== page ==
International Symposium: New Materials For Organic Electronics
An international symposium focussed on the use of new materials in organic electronics will be held at Heidelberg University the 29th and 30th of June, 2018. The event will be hosted by the "N-Heteropolycycles as Functional Materials" Collaborative Research Centre (CRC 1249) Approximately 120 participants are expected to attend the two-day symposium, entitled "Materials for Organic Electronics: Synthesis, Spectroscopy and Theory", to discuss the latest developments in this pioneering field of modern technology. In addition to members of CRC 1249, leading researchers in the field from Europe and North America will also speak at the symposium.
As chemist Prof. Dr Lutz H. Gade explains, the researchers of the Heidelberg collaborative research centre work with functional materials based on a large and widely variable class of special hydrocarbon compounds. Since these organic semiconductors are "soft" and can be processed at low temperatures, flexible media such as plastic foil can be used as supports for electronic components. "Even though there is already a flurry of research activities in this field, targeted access to new substance classes with specific material properties remains a major challenge," stresses Prof. Gade, spokesperson for CRC 1249. The symposium's programme will also feature poster sessions by CRC and outside research groups to present their latest results.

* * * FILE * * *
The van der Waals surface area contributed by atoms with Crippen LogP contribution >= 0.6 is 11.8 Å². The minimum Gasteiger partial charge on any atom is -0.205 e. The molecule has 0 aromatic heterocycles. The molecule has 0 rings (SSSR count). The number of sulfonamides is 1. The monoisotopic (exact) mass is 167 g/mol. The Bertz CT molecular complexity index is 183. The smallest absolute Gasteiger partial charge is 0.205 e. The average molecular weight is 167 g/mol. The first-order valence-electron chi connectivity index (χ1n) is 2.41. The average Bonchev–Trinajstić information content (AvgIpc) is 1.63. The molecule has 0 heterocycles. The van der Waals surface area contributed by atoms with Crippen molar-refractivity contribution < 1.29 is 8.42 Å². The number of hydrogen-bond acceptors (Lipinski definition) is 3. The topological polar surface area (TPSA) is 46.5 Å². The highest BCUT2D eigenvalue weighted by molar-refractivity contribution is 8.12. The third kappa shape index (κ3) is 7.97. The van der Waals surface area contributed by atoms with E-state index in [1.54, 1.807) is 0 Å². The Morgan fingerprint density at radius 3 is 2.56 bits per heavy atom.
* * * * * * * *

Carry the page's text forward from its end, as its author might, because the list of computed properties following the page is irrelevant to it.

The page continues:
The German Research Foundation (DFG) has funded the "N-Heteropolycycles as Functional Materials" Collaborative Research Centre since January 2017. The work of CRC 1249 ranges from the fundamentals of molecular chemistry to the question of how molecular characteristics are reflected in the properties of the materials, which in turn determine the performance of electronic components. The research consortium closely combines theory and experimental methods to clarify the essential structure-property relationships. In addition to scientists from Heidelberg University, research groups from the Karlsruhe Institute of Technology and the Max Planck Institute for Solid State Research in Stuttgart are also involved in the network.